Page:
Church of the Purification (1731-35), Southwest View, with Vologda River in Winter, Vologda, Russia


This southwest view of the Church of the Purification of the Virgin across the frozen Vologda River was taken in 1997 by Dr. William Brumfield, American photographer and historian of Russian architecture, as part of the "Meeting of Frontiers" project at the Library of Congress. Before the founding of Saint Petersburg in 1703, Russia depended on a northern route through the White Sea for trade with western Europe. One of the most important centers on this route was Vologda, founded in the 12th century. A rich center of medieval Russian culture, Vologda has numerous churches still standing, in various states of preservation. The Church of the Purification of the Virgin, built in 1731-35 on the site of a 17th-century wooden church, is situated on the left bank of the Vologda River in Zarech'e (the district "across the river" from the town center). The tall main part of the church has an ornamental cornice and is crowned with five domes. A low vestibule leads to a stately bell tower on the western side of the church. The church form combines 17th-century features with Western elements such as the bell tower spire, influenced by early Saint Petersburg baroque architecture and renovated in the 1830s. The festival to which the church is dedicated is also known as the Presentation of Jesus in the Temple, one of the 12 Great Feasts in the Orthodox Church.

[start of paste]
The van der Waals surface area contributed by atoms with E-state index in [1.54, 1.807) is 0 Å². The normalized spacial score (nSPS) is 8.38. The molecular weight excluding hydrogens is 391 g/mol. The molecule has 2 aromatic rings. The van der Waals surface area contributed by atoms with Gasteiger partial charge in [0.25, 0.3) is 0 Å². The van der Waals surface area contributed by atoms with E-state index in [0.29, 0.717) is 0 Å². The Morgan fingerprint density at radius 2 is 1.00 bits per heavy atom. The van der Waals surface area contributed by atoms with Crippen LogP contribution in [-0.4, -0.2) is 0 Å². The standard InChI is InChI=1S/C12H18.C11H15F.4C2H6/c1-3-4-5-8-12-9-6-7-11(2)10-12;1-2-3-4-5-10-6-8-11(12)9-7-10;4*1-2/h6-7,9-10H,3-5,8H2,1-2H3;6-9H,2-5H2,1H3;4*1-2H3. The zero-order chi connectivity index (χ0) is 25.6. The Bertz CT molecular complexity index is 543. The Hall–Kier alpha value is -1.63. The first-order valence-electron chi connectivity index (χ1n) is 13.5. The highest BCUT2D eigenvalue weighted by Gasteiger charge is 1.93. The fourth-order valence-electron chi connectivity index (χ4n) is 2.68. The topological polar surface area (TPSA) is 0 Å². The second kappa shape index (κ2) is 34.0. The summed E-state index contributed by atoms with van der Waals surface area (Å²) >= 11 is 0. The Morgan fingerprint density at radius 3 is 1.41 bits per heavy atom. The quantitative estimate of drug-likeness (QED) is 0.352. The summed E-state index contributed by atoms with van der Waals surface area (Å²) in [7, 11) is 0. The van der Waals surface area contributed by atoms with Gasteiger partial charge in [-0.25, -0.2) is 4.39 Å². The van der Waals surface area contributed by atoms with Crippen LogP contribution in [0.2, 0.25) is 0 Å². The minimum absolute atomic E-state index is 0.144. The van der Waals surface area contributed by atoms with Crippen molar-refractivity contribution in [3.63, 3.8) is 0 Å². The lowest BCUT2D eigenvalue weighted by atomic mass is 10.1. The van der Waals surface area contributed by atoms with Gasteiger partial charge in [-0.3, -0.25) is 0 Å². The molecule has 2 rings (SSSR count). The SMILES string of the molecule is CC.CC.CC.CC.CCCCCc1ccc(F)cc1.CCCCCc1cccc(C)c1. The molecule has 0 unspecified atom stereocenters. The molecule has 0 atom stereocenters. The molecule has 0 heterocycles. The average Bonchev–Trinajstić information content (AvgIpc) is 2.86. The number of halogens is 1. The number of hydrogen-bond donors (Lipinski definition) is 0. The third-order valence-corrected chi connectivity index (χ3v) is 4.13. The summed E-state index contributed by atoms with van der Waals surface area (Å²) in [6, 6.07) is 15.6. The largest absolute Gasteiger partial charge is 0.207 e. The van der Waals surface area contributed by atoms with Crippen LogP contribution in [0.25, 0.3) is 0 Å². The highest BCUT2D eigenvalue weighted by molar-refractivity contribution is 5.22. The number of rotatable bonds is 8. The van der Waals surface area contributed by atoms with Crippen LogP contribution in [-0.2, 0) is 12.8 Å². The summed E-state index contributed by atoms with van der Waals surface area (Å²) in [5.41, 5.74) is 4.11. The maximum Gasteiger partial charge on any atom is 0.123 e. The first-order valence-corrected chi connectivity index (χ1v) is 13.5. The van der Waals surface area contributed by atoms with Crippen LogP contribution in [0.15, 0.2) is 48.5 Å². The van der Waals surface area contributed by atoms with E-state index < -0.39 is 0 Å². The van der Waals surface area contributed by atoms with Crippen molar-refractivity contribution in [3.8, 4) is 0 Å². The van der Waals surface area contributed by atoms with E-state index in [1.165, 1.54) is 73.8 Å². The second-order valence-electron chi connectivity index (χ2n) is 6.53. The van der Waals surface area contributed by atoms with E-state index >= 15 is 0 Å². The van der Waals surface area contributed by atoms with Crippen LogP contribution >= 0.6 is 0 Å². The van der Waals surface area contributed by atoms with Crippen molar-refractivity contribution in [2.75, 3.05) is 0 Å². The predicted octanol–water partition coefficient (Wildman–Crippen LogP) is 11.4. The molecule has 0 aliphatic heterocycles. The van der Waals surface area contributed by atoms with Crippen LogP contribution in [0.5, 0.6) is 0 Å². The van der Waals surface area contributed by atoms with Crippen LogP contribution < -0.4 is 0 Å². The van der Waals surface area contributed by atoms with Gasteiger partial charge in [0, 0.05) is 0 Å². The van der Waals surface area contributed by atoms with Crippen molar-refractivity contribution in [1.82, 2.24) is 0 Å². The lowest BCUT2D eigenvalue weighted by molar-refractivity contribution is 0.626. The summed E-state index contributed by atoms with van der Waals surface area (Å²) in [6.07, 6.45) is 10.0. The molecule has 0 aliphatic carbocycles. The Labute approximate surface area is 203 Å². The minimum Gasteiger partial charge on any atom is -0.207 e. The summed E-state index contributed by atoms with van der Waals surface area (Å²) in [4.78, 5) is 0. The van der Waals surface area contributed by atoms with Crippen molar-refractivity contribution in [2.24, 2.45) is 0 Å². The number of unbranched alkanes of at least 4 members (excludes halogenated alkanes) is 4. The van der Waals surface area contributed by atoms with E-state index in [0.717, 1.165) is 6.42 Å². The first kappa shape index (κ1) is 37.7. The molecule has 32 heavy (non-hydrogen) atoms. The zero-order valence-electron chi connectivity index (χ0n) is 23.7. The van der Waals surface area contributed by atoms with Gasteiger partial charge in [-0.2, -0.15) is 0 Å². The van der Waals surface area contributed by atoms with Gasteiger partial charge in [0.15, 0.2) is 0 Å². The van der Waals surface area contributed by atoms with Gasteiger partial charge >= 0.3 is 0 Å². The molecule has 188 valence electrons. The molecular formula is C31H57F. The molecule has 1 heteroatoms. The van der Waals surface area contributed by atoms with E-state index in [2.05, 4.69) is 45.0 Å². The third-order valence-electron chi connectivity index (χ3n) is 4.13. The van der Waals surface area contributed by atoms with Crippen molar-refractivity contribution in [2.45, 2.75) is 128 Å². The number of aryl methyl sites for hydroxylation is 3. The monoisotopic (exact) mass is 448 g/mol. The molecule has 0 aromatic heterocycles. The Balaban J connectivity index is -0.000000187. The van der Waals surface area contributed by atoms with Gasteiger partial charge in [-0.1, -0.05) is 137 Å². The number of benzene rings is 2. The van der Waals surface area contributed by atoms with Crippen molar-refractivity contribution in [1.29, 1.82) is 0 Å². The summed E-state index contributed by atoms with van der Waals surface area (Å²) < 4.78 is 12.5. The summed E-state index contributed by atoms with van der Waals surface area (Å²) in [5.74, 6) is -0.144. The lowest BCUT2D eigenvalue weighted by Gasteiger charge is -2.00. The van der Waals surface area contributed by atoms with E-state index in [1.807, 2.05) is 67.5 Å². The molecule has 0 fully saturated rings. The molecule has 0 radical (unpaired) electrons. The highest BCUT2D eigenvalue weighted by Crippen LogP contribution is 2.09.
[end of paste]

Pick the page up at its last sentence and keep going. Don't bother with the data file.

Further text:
Last updated: January 11, 2016